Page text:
After five weeks of weather varying from snow to temperatures over 90°, the S.S. Strathmore docked at Melbourne late Good Friday evening. The following morning I was called to the telephone (now connected from ship to shore) for our first contact with Australian vegans, Arnold and Freda Robert. Warm greetings of welcome were followed by an invitation to spend the Easter with them. Promptly at 8 o'clock that evening we were conveyed from the docks in the Robert's car. The journey took us through the heart of Melbourne, and various places of interest were pointed out to us until at last we struck open country. I think it must have been 1 o'clock Sunday morning before we retired—the evening seemed to pass away all too quickly, engaged as we were in lively conversation. We learnt that vegetarians and vegans are few in number in the Commonwealth, but at the same time are consolidated in small vegetarian societies in each state, in addition to an Australian Vegetarian Society with head office at Sydney. Catering is mainly carried out by the Sanitarium Health Co. (organised by the Seventh Day Adventists). Sad to say, the nut butters and creams so readily available in the U.K. are nonexistent here. Peanut butter and Copha—a coconut fat suitable for cooking—are obtainable. There are one or two brands of margarine that might be vegan and I hope to contact the firms for guarantees. To offset this, fruit is very plentiful and, whilst dear at present with winter prices, is of a wide range and cheaper in the summer. Vegetables are reasonably priced and all the varieties usually grown in England are to be had with a few other Australian vegetables besides, i.e., sweet potatoes, chokoes, apple cucumbers. Arnold and Freda explained that they buy almond nuts in quantity at an approximate cost of £54 for a year's supply and, with an electric vitamizer, produce a nut cream. They were, however, envious of the consistency of the English cream. (We had presented them with some cashew nut cream.) Certain nut meats are advertised by the Sanitarium Co. and bear names similar to English counterparts, i.e., Nutolene, Gluten Steaks, etc. It is unfortunate that manufacturers are not required by law to disclose the ingredients of products. The following day we had the opportunity to see the garden and have a close look at the house. Simplicity, with artistry, have gone to make a home comfortable in a modern style pleasing to the eye. Built in a rectangular fashion and single storied, most rooms have glass windows stretching from just above the floor to 2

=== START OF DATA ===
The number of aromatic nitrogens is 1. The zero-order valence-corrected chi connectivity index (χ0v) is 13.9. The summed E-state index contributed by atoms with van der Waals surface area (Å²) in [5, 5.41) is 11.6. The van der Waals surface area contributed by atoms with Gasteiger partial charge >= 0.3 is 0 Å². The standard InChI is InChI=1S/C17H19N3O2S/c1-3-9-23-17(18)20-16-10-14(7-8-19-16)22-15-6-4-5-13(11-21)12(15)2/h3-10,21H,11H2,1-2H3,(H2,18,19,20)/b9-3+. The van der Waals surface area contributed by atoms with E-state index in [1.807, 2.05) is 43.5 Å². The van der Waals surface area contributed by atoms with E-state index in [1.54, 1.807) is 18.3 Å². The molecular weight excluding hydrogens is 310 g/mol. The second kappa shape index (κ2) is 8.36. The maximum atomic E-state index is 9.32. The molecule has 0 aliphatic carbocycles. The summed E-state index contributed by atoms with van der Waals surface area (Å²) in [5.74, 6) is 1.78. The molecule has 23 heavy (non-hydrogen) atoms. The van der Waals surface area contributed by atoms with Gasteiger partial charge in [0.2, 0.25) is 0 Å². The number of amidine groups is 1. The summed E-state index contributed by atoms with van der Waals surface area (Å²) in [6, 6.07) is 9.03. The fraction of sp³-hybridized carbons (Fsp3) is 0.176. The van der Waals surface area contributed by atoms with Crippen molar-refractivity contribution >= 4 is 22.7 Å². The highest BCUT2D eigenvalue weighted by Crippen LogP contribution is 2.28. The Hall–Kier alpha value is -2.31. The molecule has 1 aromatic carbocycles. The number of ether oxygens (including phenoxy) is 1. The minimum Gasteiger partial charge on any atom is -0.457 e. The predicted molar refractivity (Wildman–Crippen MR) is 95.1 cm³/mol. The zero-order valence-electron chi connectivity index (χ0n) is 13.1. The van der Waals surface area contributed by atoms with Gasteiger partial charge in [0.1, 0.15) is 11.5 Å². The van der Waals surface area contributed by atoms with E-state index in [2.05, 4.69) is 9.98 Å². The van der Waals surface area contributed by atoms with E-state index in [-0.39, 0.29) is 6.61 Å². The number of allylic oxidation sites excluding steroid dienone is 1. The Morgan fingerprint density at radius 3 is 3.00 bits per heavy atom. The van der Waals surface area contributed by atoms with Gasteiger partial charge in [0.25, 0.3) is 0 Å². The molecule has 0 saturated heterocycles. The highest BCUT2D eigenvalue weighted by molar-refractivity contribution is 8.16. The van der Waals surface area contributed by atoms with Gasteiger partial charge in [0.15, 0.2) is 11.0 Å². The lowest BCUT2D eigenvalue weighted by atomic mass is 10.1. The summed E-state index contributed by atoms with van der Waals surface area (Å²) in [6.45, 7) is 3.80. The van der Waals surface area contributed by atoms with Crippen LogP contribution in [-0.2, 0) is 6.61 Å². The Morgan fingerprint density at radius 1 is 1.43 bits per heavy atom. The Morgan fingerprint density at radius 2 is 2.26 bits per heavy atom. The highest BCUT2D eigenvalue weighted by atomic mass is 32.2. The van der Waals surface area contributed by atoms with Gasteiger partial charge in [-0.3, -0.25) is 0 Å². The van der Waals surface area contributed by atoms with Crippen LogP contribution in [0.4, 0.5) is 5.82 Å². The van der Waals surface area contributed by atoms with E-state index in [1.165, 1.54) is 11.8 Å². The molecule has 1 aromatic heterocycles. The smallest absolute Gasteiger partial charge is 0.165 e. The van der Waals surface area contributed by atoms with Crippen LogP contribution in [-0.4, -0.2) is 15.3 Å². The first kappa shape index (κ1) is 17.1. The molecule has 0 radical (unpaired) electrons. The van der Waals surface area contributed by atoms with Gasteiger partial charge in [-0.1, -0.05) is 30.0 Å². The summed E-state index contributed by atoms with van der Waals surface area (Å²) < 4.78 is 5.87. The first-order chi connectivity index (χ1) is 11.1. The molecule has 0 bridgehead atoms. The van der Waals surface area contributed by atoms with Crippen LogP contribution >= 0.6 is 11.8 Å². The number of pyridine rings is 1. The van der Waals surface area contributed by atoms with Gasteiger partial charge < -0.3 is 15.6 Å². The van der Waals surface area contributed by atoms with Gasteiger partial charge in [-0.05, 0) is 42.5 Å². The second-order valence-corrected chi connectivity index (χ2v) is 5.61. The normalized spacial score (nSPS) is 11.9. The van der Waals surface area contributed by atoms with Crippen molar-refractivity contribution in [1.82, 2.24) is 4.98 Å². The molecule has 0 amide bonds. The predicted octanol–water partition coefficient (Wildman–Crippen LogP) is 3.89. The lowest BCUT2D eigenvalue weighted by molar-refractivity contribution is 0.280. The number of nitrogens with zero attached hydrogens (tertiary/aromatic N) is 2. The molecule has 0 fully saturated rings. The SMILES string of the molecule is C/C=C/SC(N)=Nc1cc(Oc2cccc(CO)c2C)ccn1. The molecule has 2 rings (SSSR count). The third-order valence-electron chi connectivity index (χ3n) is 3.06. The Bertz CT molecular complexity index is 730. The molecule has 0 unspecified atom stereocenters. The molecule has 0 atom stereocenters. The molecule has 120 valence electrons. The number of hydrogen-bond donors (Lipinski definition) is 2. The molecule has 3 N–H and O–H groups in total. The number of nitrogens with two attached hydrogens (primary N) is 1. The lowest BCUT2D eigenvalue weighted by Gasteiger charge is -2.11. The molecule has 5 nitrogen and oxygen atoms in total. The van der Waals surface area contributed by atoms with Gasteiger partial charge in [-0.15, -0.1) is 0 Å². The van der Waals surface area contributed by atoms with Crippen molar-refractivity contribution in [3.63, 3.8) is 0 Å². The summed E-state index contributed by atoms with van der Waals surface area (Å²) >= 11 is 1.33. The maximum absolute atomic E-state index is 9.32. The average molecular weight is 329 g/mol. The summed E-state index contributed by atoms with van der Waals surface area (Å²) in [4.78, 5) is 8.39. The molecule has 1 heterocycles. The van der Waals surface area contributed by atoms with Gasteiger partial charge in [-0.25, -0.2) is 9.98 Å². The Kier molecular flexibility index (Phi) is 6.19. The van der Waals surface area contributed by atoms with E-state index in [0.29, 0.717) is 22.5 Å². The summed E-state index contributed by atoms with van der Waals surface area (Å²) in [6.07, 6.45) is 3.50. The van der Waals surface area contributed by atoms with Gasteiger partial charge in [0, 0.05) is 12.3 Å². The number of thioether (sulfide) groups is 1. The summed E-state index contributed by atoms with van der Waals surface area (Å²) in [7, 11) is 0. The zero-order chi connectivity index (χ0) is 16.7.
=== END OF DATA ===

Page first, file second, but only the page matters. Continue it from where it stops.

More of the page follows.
near the ceiJing and running the whole length of the room. Glass doors on outside walls allow the sunlight to penetrate into the interior from every possible angle. On a moonlight night it is possible to sit in the lounge and survey the countryside, giving the impression that you are actually sitting out in the garden. It is no exaggeration to say that the windows are as large as shop type. Freda and Arnold are enthusiastic naturalists and the time and trouble they have put into realizing ideals has had its reward in good health and contentment. Anthony, the Robert's 3-year-old son, is a suntanned sturdy youngster with an intelligence, I should rate, well above average. Raw food, mainly fruit, forms the basis for the Robert diet even to the extent of having very little bread. It goes without saying they are keen food reformists. Most of the furniture has been specially designed by Mr. S. Krimper, a professor of woodcraft, originally from Austria. Contemporary in style, simplicity here once again shows beauty and craftmanship. The Professor has works of art in the National Galleries of Melbourne and Brisbane. Wood used for the furniture is of the finest Commonwealth hardwoods and has been blended with imported woods to give a combination of shade, colour and graining. All the Krimper works of art, as they might better be described, are original in design, as may be expected. A polished finish has been obtained by continuous rubbing down with very fine sandpaper until an effect much like the gloss of ivory has been produced. The garden has come similarly under the guidance of another expert, a Miss Edna Walling, who has combined a fruit, vegetable and flower garden to blend suitably into the surrounding landscape. A rather interesting feature is the extensive use of mulch covering the ground around vegetable and flower beds to a depth of 12 inches. Besides acting as humus for the soil, the mulch keeps the weeds down and makes digging and watering practically nil, and gardening a lot easier! Rainwater is collected in a tank and used for drinking and cooking purposes in the house, as the Roberts believe in avoiding the chemicals that are used in the main supply. Orange, lemon and other fruit and almond trees add a finishing touch to the garden. Later on in the morning we were taken for a drive in the surrounding countryside, known as the Dandenong Ranges. In some ways the rolling downs and woods reminded us of Kentish scenery. Perfect weather prevailed with temperatures between 70째 and 80째, making the trip the more enjoyable. The rest of Sunday was spent in discussing a hundred and one subjects ranging from theosophy (Arnold and Freda are members of the Society) to the preparing of compost heaps. Another drive around the Dandenong hills Monday morning and then, alas, came our time to depart. On the way back to the ship we talked of the possibility of the Roberts removing to Queensland, a little further north than Brisbane (our destination). 3